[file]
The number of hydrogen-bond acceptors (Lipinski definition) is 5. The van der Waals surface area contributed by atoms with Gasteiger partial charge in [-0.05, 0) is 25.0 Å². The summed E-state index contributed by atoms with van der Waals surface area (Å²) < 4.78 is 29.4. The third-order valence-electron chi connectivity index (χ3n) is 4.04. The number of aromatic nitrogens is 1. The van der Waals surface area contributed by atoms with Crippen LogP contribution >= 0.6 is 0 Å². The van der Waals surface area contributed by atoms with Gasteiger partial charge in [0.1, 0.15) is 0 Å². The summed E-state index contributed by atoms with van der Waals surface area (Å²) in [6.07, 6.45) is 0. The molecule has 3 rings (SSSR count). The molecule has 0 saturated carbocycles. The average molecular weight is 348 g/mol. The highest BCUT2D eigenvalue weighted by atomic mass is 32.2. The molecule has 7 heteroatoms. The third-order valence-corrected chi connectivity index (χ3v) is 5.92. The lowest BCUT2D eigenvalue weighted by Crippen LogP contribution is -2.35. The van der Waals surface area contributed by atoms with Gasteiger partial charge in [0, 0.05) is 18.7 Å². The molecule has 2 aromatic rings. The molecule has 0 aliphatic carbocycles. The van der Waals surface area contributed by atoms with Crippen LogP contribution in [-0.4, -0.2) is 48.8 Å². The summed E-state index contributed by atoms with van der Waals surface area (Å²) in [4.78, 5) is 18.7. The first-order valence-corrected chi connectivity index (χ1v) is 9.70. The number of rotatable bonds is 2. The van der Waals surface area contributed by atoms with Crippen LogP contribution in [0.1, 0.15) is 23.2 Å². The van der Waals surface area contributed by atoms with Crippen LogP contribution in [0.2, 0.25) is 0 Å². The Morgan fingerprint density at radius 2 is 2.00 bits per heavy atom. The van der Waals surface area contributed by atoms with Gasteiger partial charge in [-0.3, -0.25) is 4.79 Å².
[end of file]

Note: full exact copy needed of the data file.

The number of hydrogen-bond acceptors (Lipinski definition) is 5. The van der Waals surface area contributed by atoms with Gasteiger partial charge in [-0.05, 0) is 25.0 Å². The summed E-state index contributed by atoms with van der Waals surface area (Å²) < 4.78 is 29.4. The third-order valence-electron chi connectivity index (χ3n) is 4.04. The number of aromatic nitrogens is 1. The van der Waals surface area contributed by atoms with Crippen LogP contribution >= 0.6 is 0 Å². The van der Waals surface area contributed by atoms with Gasteiger partial charge in [0.1, 0.15) is 0 Å². The summed E-state index contributed by atoms with van der Waals surface area (Å²) in [6.07, 6.45) is 0. The molecule has 3 rings (SSSR count). The molecule has 0 saturated carbocycles. The average molecular weight is 348 g/mol. The highest BCUT2D eigenvalue weighted by atomic mass is 32.2. The molecule has 7 heteroatoms. The third-order valence-corrected chi connectivity index (χ3v) is 5.92. The lowest BCUT2D eigenvalue weighted by Crippen LogP contribution is -2.35. The van der Waals surface area contributed by atoms with Gasteiger partial charge in [0, 0.05) is 18.7 Å². The molecule has 2 aromatic rings. The molecule has 0 aliphatic carbocycles. The van der Waals surface area contributed by atoms with Crippen LogP contribution in [-0.4, -0.2) is 48.8 Å². The summed E-state index contributed by atoms with van der Waals surface area (Å²) in [4.78, 5) is 18.7. The first-order valence-corrected chi connectivity index (χ1v) is 9.70. The number of rotatable bonds is 2. The van der Waals surface area contributed by atoms with Crippen LogP contribution in [0.1, 0.15) is 23.2 Å². The van der Waals surface area contributed by atoms with Crippen LogP contribution in [0.2, 0.25) is 0 Å². The Morgan fingerprint density at radius 2 is 2.00 bits per heavy atom. The van der Waals surface area contributed by atoms with Gasteiger partial charge in [-0.3, -0.25) is 4.79 Å².